Yom Rishon, 16 AdarI 5781
Sunday, 28 February 2021
Parashat Nitzavim 5775

Rabbi Janet Burden
12th September 2015

As Moses’ final oration draws to a close, the Biblical writer portrays him as offering the people words of encouragement as they prepare to enter the land.· But for me, the most powerful reassurance comes not in the overt message, but in an introductory clause, the first verse of Chapter 30. V’haya ki yavo-u aleicha kol ha-d’varim ha-eileh, ha-b’racha v’hak’lalah… “After all these things have come upon you, the blessing and the curse…”

So what significance can be found in this fragment?· If some academics are to be believed, these words are an indication that our Biblical text was written after both the blessing and the curse had already happened.· In other words, the Deuteronomist was writing or editing his work at least in the wake of the fall of the Northern Kingdom in 722 BCE (if not, as some speculate, even after the fall of the first Temple in 586).·Previous generations of our people had already lived out the blessing of living in their own land, whereas our writer may have experienced true vulnerability.· His only consolation was to look forward to the swinging back of the pendulum of history, with its anticipated restoration of dispersed Israel to its homeland.· This was the extent of his prophecy.·

I have no doubt that such speculations are historically, literally true.· I have to say, I find them interesting and enlightening, as they force me to consider the text in its original context.· I find that this adds another layer of richness to engaging with the Bible.· But as a person actively seeking to live my life in a religious framework, I find them, on their own, to be unsatisfying.· I want to find the message I can take into my life today.·

So how do we experience these words now, hearing them from our own context, considering their prophetic import for our own lives?· “After all these things have come upon you, the blessing and the curse….”· Well, first of all, the text lets us know that although we are being presented what appears to be a clear choice between the blessing and the curse, between life and death – sometimes we are going to get it wrong. We are being told that both the blessing and the curse are inevitable; they are part of every human life.· We have to live out the consequences of our mistakes – which we may experience as a curse - but the feeling will not last forever.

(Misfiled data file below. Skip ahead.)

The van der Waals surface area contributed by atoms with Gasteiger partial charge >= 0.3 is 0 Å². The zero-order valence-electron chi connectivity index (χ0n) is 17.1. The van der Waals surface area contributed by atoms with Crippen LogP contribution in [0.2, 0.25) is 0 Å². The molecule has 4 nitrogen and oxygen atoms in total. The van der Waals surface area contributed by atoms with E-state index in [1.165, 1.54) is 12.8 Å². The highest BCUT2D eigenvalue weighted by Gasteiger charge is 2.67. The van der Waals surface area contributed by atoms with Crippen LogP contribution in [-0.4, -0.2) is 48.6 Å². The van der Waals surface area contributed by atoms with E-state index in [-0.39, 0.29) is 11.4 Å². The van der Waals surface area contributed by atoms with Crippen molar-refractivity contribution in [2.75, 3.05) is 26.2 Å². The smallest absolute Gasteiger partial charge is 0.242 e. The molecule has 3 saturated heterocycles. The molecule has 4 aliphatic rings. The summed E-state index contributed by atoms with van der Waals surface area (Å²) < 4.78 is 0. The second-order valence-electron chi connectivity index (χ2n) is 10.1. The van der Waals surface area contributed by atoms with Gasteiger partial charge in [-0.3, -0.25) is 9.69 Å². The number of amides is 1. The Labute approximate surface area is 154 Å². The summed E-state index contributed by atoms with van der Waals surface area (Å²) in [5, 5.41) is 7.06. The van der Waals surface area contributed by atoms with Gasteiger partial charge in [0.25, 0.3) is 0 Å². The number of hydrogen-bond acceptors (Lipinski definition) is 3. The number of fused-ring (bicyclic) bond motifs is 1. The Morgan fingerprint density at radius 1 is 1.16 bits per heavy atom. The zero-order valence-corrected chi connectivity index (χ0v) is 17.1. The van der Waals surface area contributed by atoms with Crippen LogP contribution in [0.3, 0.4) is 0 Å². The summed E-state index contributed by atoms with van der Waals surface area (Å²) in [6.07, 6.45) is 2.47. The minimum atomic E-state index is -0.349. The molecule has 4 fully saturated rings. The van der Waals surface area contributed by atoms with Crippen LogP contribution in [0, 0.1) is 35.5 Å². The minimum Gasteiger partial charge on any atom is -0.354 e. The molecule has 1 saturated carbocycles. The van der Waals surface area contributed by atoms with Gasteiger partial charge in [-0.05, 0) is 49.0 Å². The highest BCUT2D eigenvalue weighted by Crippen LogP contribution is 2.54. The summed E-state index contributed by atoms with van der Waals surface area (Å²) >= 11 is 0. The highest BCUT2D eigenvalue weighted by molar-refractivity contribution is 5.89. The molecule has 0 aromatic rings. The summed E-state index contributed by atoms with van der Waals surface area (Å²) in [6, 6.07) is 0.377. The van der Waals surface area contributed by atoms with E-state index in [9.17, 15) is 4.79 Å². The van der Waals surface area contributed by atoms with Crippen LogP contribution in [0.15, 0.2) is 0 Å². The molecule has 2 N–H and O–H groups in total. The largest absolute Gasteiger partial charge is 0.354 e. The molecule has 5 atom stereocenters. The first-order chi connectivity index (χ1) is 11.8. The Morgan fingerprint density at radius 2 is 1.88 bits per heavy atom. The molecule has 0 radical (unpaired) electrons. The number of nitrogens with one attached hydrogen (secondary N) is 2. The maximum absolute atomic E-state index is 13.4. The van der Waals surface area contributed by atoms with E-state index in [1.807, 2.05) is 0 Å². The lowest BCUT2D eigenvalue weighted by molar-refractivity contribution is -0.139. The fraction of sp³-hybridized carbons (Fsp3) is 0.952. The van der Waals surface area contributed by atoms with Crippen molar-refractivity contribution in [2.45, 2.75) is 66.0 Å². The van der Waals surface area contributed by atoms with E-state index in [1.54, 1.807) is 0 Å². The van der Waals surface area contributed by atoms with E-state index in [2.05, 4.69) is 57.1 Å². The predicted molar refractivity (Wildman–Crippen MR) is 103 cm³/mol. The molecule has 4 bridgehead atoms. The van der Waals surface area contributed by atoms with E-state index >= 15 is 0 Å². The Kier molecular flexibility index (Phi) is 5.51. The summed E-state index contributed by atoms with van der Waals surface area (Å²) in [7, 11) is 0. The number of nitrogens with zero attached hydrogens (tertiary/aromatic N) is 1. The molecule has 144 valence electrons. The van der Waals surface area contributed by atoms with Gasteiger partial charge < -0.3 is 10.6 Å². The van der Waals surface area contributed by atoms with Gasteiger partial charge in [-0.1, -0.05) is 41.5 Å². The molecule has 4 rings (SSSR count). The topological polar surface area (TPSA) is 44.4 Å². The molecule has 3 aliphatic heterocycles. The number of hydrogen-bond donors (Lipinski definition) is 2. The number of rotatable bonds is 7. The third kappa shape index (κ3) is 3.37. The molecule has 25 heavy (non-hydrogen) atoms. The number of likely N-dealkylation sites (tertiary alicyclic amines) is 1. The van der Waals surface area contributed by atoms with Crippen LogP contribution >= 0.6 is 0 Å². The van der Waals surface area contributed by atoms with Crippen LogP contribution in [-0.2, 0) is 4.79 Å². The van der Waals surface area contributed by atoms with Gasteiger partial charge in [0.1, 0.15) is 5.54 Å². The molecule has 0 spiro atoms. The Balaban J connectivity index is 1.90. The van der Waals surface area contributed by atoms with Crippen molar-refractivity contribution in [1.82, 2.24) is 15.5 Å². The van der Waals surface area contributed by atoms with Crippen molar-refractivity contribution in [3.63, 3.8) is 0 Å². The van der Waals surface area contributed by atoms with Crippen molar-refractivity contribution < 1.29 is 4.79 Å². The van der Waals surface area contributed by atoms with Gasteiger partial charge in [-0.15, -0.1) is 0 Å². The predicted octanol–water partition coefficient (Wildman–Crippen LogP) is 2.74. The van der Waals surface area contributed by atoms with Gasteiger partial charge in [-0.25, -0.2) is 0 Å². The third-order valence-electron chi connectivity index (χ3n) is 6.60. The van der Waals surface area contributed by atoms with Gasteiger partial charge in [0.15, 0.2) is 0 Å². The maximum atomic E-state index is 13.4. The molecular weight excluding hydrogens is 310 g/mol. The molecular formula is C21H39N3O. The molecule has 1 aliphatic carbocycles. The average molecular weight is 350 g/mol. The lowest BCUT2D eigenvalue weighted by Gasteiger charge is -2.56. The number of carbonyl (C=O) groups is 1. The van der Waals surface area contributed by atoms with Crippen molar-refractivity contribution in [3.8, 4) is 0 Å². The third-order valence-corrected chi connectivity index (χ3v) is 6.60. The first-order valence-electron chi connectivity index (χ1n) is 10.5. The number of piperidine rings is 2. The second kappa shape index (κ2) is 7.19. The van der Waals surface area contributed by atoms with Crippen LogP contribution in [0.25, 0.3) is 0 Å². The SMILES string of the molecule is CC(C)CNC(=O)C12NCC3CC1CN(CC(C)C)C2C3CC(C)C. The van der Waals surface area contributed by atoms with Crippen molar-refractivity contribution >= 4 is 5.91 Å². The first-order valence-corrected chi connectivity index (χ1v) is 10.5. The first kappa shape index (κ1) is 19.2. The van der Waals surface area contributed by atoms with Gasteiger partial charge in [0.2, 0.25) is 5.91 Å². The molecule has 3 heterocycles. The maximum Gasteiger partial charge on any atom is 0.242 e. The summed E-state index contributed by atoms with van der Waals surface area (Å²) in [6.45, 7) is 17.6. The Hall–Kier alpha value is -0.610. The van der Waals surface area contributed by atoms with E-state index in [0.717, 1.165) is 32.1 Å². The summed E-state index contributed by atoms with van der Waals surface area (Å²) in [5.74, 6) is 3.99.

OK.· So the text is acknowledging that we will experience both blessings and curses in our lives. But at the same time, there is a promise that transcends the whole of the cycle of blessings and curses.· “After all these things have come upon you….” – then what?· Israel will be gathered in and returned to its land.· What does that mean?· Does it mean, as the literalists would have it, that the end of days is being signalled right now by the creation of the state of Israel and the in-gathering of the Jews from the four corners of the earth?· Of course not.· For the Biblical writer, this was simply the greatest good he could imagine.· This is evident from how he continues.· He describes the future good of humankind in terms of agricultural increase.· In other words, he speaks of what he knows.

In passages such as this, the sacred nature of the Bible becomes clear, transcending the context of the original writer and his particular moment in human history.· A deeper message may be revealed if we are open to understanding these words on a symbolic, rather than a literal, level.·One such interpretation would be to understand the overarching promise that transcends both blessings and curses as truly a return from exile, but not necessarily physical exile from the land of Israel.· Exile can also be metaphysical, a state of the mind or the soul.· We live our lives, as it were, in exile from God.· Thus, I believe that our perpetual longing for a home is not for a physical place, but a metaphysical one. · This is reflected in one of the rabbinic names for God:· HaMakom, The Place. · It is towards God, our Source, that we yearn, and it is to God that we are called on to return.· We feel this acutely at this time of year, in this season approaching the High Holy Days.

It is no mere coincidence that these particular words are always read in the week before Rosh HaShanah.· Hear them, take them to your heart, for in them is your life.· Know that beyond the blessings, beyond the curses you have experienced in the past year, a greater process is at work.· It is nothing less than the process and promise of redemption, of ultimate meaning that transcends the human perception of evil and good in this world.· It is a foretaste of this redemption that we can experience over the Yamim Noraim, the ‘Days of Awe’ that lay before us, if only we can be open to it.

I wish you all well over the fast, and may you have a Shanah Tovah U’metukah - A good, and sweet, new year.